This Crowd Believes It Can Run Your Life | The American Spectator | USA News and Politics
This Crowd Believes It Can Run Your Life
by

Even as its members get caught up in scandal after scandal.

Sacramento

There’s only one time I recall California officials significantly reducing regulations on anything. That was in 2012, when legislators voted to let physician assistants, midwives, nurses and plumbers provide “routine” abortions. I’m joking about the plumbers, but abortion clinics — and perhaps craft breweries — are the only areas where legislators favor taking a step back out of our lives, even minimally.

There’s virtually no area of our lives where California legislators won’t insert themselves and tell us — usually in the most excruciating detail — how we must behave. If we don’t do as instructed, the state government has a plethora of enforcement agents at the ready.

You’d think a group so capable of managing society would be a model for probity, I write with a chuckle. Yet over the past few years, the state Capitol has been awash in scandal. Some are garden-variety, but others would be unbelievable if they were in a work of fiction. The “best” one involves ex-Sen. Leland Yee, one of the Capitol’s most ardent champions of gun control, who is now serving a five-year prison term after pleading guilty to a corruption charge. He was accused, among other things, of being involved in a plot to traffic in arms.

The San Francisco Democrat was running for secretary of state when he was caught up “in charges alongside some of the city’s most notorious characters, notable among them Chinatown gangster Raymond ‘Shrimp Boy’ Chow,” wrote the Washington Post. “It was one thing for the public to learn that Chow, a known convict, may have become embroiled in more objectionable schemes. But it was quite another to hear that Yee, a respected public figure… was being accused through the same undercover FBI investigation.”

Yes, it was quite a thing. And it wasn’t the only thing going on in the state Senate. Sen. Rod Wright was found guilty of perjury and seven other felonies related to his place of residence. Unlike with U.S. congressional districts, California legislative seats must be held by people who actually live in the district. Prosecutors said the Los Angeles-area Democrat didn’t really live in down-market Inglewood, but in tony Baldwin Hills. The 62-year-old lawmaker received a 90-day sentence and was banned from public office for life.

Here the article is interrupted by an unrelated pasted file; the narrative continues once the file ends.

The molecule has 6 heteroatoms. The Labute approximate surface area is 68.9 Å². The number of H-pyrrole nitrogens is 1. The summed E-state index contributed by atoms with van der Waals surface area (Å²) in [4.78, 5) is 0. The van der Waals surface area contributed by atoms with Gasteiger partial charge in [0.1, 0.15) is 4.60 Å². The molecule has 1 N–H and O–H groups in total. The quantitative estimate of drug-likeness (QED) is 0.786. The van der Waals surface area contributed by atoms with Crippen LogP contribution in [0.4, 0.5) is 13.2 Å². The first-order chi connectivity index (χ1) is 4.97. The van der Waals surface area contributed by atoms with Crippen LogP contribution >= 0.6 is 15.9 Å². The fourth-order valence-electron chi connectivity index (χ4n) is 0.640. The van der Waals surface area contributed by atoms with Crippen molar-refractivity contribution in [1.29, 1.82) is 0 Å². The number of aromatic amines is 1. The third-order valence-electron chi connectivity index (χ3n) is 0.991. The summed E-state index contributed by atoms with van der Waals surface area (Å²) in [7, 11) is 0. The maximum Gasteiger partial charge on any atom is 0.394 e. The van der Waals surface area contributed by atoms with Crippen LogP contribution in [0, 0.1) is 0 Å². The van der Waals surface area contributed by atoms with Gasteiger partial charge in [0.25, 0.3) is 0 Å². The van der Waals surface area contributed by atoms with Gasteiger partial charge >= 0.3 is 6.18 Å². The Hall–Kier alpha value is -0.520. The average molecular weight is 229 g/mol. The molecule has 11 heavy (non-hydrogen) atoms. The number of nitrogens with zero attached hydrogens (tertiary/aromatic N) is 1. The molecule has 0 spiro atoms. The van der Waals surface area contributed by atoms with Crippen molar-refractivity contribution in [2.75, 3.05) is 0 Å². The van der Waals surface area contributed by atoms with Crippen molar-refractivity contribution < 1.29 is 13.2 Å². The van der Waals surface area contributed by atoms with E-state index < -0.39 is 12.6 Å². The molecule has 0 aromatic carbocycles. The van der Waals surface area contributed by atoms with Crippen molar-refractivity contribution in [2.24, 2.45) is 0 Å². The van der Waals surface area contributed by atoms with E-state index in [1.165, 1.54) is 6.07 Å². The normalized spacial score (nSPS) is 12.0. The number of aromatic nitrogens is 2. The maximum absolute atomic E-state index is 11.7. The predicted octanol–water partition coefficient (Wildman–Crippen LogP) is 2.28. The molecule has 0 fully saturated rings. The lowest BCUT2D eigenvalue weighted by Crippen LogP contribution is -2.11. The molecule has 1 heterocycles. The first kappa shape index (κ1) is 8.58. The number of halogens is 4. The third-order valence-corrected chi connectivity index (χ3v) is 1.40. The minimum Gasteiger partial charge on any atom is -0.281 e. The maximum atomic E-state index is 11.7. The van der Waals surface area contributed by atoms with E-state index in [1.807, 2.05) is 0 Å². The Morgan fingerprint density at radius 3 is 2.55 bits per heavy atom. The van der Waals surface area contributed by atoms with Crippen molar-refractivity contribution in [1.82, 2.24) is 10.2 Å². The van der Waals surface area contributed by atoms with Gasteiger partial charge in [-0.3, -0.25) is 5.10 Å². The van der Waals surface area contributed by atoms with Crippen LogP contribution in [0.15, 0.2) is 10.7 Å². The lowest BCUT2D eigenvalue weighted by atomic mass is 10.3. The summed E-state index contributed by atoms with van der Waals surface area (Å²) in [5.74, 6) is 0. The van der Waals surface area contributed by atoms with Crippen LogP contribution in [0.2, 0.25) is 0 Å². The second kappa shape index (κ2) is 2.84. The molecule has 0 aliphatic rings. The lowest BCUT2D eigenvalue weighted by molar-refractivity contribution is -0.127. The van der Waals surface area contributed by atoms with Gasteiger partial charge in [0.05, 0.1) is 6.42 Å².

This hardly amounts to an arms-trafficking scheme. But legislators should know the rules about their “domicile.” A number of legislators were also open to questions about where they actually live, which made the legislative response embarrassingly self-serving.

Wright was one of the Senate’s most-popular members, so the leadership portrayed the charges against him as a great affront to justice. It was nice to see then-Senate Majority Leader Darrell Steinberg, D-Sacramento, find something that sparked concern about overly oppressive government. (Steinberg now is running for Sacramento mayor. Its current mayor, Kevin Johnson, isn’t seeking re-election following sexual-related allegations.)

Also that year, Sen. Ron Calderon, D-Montebello, “surrendered to authorities after being indicted on bribery charges,” as the San Jose Mercury News put it. Calderon pleaded not guilty in a case that awaits trial. Steinberg assured the Mercury News the three men’s alleged actions were aberrations. The Senate voted 28-1 to suspend all three men from the Senate.